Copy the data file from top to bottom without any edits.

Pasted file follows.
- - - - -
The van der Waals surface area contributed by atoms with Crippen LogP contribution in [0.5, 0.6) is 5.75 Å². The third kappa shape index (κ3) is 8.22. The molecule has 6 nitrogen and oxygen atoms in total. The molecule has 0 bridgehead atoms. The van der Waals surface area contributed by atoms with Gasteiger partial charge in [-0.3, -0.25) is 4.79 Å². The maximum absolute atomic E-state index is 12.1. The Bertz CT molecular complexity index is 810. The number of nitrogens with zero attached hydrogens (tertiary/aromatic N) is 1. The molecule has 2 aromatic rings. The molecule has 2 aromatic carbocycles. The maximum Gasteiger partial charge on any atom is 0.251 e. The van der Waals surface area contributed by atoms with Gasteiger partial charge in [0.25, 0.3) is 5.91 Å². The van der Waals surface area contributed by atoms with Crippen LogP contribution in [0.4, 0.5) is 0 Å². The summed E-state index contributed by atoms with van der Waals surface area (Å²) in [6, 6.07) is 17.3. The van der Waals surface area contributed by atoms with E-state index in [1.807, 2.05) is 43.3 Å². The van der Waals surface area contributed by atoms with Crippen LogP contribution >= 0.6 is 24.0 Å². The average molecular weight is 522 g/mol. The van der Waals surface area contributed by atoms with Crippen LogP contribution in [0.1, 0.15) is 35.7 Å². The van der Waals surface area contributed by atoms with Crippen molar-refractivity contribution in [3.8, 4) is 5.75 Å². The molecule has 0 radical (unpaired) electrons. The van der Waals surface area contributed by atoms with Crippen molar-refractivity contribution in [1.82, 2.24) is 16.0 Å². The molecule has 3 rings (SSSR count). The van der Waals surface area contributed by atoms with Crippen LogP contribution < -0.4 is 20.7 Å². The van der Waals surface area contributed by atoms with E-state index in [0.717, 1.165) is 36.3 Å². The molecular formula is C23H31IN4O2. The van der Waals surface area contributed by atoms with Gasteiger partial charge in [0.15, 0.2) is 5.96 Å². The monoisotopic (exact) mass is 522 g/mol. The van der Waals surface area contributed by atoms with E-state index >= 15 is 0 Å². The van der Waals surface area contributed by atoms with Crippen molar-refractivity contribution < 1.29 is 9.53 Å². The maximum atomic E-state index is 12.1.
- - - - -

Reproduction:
The van der Waals surface area contributed by atoms with Crippen LogP contribution in [0.5, 0.6) is 5.75 Å². The third kappa shape index (κ3) is 8.22. The molecule has 6 nitrogen and oxygen atoms in total. The molecule has 0 bridgehead atoms. The van der Waals surface area contributed by atoms with Gasteiger partial charge in [-0.3, -0.25) is 4.79 Å². The maximum absolute atomic E-state index is 12.1. The Bertz CT molecular complexity index is 810. The number of nitrogens with zero attached hydrogens (tertiary/aromatic N) is 1. The molecule has 2 aromatic rings. The molecule has 2 aromatic carbocycles. The maximum Gasteiger partial charge on any atom is 0.251 e. The van der Waals surface area contributed by atoms with Gasteiger partial charge in [0.25, 0.3) is 5.91 Å². The van der Waals surface area contributed by atoms with Crippen LogP contribution in [0.4, 0.5) is 0 Å². The summed E-state index contributed by atoms with van der Waals surface area (Å²) in [6, 6.07) is 17.3. The van der Waals surface area contributed by atoms with E-state index in [1.807, 2.05) is 43.3 Å². The van der Waals surface area contributed by atoms with Crippen LogP contribution >= 0.6 is 24.0 Å². The average molecular weight is 522 g/mol. The van der Waals surface area contributed by atoms with Crippen LogP contribution in [0.1, 0.15) is 35.7 Å². The van der Waals surface area contributed by atoms with Crippen molar-refractivity contribution in [3.8, 4) is 5.75 Å². The molecule has 0 radical (unpaired) electrons. The van der Waals surface area contributed by atoms with Crippen molar-refractivity contribution in [1.82, 2.24) is 16.0 Å². The molecule has 3 rings (SSSR count). The van der Waals surface area contributed by atoms with Crippen LogP contribution < -0.4 is 20.7 Å². The van der Waals surface area contributed by atoms with E-state index in [0.717, 1.165) is 36.3 Å². The molecular formula is C23H31IN4O2. The van der Waals surface area contributed by atoms with Gasteiger partial charge in [0.15, 0.2) is 5.96 Å². The monoisotopic (exact) mass is 522 g/mol. The van der Waals surface area contributed by atoms with E-state index >= 15 is 0 Å². The van der Waals surface area contributed by atoms with Crippen molar-refractivity contribution < 1.29 is 9.53 Å². The maximum atomic E-state index is 12.1.